It’s basic chemistry: high-precision measurement devices for high-precision measurements of NaOH
High-precision measurement devices for high-precision measurements of NaOH from Anton Paar
What do pretzels, coloured fabrics, soap, and aluminum foil have in common?
They’re all made using sodium hydroxide (NaOH, also known as lye or caustic soda). This strong base is a staple of the chemical industry, and its applications range from the food and beverage industry to petroleum, and nearly everything in between.
The production of downstream products like solvents, plastics, fabrics, adhesives, herbicides, dyes, inks and pharmaceuticals requires NaOH, too.
Take, for example, the magazine you’re reading. Sodium hydroxide, together with sodium sulfide, was a critical component of the “white liquor” used to remove lignin from the wood pulp in the production of the paper. NaOH also played an important role during the bleaching of the pulp and even the ink and dye used to print these words was probably manufactured from NaOH as a basic chemical feedstock. When you’re done with the magazine, NaOH will be used to remove that same ink during the recycling.
Not convinced? How about the purified water you’re drinking? NaOH played a role in the chemical synthesis of the polycarbonate bottle and the acidity and heavy metal control of its contents. And when you’re finished with the bottle, a NaOH solution will be used by a recycling plant to clean it.
So what’s the issue? The above products, like many others, require the determination of NaOH concentration for product consistency. Traditionally, titration was used to determine this value, but this process is time-consuming, labor-intensive, and imprecise. Because of the tendency of NaOH to absorb both water and carbon dioxide from the air, the longer the measuring process, the more the NaOH solution will be affected. This leads to reduced accuracy of the concentration measurement. The answer? Rapid and precise measurement of NaOH concentration using refractometry.
Refractometers are used to measure the refractive index of a sample, a value that will remain constant between formulations with identical concentrations of ingredients. Although inaccurate temperature control and low inter-operator reliability pose problems for the use of Abbe-type refractometers in quality control, modern automatic Abbemat refractometers from Anton Paar eliminate these issues with accurate internal temperature control systems and automatic operation. These modern devices are capable of providing the kind of rapid, serial quality checks that are required on the assembly line.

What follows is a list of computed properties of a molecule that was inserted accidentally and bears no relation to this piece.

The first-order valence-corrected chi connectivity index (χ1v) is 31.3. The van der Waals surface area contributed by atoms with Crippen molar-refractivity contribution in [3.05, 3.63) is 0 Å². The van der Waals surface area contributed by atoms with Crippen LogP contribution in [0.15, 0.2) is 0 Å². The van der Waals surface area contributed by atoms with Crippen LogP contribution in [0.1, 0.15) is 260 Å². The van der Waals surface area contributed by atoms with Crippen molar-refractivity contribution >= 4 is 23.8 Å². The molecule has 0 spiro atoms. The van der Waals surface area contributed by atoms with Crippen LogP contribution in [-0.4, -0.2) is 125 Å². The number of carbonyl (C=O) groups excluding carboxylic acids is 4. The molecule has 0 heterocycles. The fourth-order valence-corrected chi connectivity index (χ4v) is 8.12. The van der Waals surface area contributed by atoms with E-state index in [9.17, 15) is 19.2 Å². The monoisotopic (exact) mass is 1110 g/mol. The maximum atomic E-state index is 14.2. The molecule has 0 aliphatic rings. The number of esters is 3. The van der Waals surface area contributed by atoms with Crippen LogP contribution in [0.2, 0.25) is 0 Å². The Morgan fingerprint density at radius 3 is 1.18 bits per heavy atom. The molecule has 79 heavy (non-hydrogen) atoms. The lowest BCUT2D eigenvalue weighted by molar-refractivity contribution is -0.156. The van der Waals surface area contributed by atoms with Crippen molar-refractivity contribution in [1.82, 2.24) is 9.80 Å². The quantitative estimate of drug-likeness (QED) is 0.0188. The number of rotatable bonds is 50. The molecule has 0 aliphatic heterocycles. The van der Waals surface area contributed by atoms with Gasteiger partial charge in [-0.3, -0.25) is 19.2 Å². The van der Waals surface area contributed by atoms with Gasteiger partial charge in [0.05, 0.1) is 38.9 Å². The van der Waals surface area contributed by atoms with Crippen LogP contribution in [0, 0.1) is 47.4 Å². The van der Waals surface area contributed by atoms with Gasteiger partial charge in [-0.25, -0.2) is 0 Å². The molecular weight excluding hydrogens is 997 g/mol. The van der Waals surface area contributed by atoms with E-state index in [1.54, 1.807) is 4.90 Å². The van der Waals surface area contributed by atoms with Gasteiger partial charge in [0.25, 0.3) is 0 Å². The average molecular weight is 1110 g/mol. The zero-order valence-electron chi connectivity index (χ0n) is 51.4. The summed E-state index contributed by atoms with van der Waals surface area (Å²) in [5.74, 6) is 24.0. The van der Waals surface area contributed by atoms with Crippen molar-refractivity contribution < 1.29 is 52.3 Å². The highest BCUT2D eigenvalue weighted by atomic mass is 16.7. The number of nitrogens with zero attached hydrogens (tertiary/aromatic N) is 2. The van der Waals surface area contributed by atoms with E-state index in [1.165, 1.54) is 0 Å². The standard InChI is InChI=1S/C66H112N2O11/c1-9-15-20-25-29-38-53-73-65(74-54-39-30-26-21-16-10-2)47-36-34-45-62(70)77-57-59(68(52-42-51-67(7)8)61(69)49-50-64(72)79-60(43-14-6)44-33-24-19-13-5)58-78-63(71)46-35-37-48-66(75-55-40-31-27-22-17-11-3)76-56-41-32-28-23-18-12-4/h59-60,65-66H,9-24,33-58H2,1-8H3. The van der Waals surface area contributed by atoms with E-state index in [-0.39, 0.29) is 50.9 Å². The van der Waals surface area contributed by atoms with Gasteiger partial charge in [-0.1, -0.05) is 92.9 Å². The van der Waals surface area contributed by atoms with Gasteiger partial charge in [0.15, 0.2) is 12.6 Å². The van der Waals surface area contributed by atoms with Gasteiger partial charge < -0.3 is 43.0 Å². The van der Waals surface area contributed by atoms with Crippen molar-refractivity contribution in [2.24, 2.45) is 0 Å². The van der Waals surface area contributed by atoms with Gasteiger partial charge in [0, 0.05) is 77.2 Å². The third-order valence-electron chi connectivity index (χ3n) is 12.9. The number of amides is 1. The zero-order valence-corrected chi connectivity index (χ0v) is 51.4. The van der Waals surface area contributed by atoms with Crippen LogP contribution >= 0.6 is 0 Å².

They operate by means of an LED light source, which sends a beam of single-wavelength light through a measuring prism in contact with a sample at a controlled temperature (Fig. 1). Depending on the difference of the refractive indices between the NaOH solution and prism, the light is partly refracted and reflected, or totally reflected. The critical angle of total reflection is determined by measuring the reflected light intensity on a CCD array as a function of the incident angle (Fig. 1).
Figure 1: The measuring principle of an Abbemat automatic refractometer
The temperature is controlled to within 0.03°C by an electronic temperature control, such as an internal Peltier control. This allows for measurements of refractive index with a precision of within 0.00002 nD, well above the precision possible with other methods.
Anton Paar refractometers offer several useful features for the measurement of NaOH. Besides the internal Peltier temperature control, complete user-independence and high quality, internal optics allow the determination of the concentration of NaOH with up to 0.01 %mas accuracy (Fig. 2).
Figure 2: The refractive index correlates with concentration of NaOH with an accuracy of up to ±0.01% in the 0.0% to 25.0% range, and an accuracy of up to ±0.02% in the 25.0% to 50.0% range for the Abbemat refractometers from Anton Paar
Reproducibility and repeatability were tested in Anton Paar laboratories.
Specially designed accessories for NaOH measurements are also available according to the application. For simple measurement of low-concentrated solutions, a few drops can be placed directly in the optional Hastelloy B3 sample well. If automation or the measurement of many samples is required, special micro flow cells, made of perfluoroalkoxy alkanes (PFA), are ideal for the measurement because of their high material resistance. Using this setup, serial quality control checks can be performed without ever having to come into contact with the sample during measurement, which also would be recommended for high-concentration measurements.
NaOH is everywhere, and Anton Paar is there to measure it.
For further information, please email: email@example.com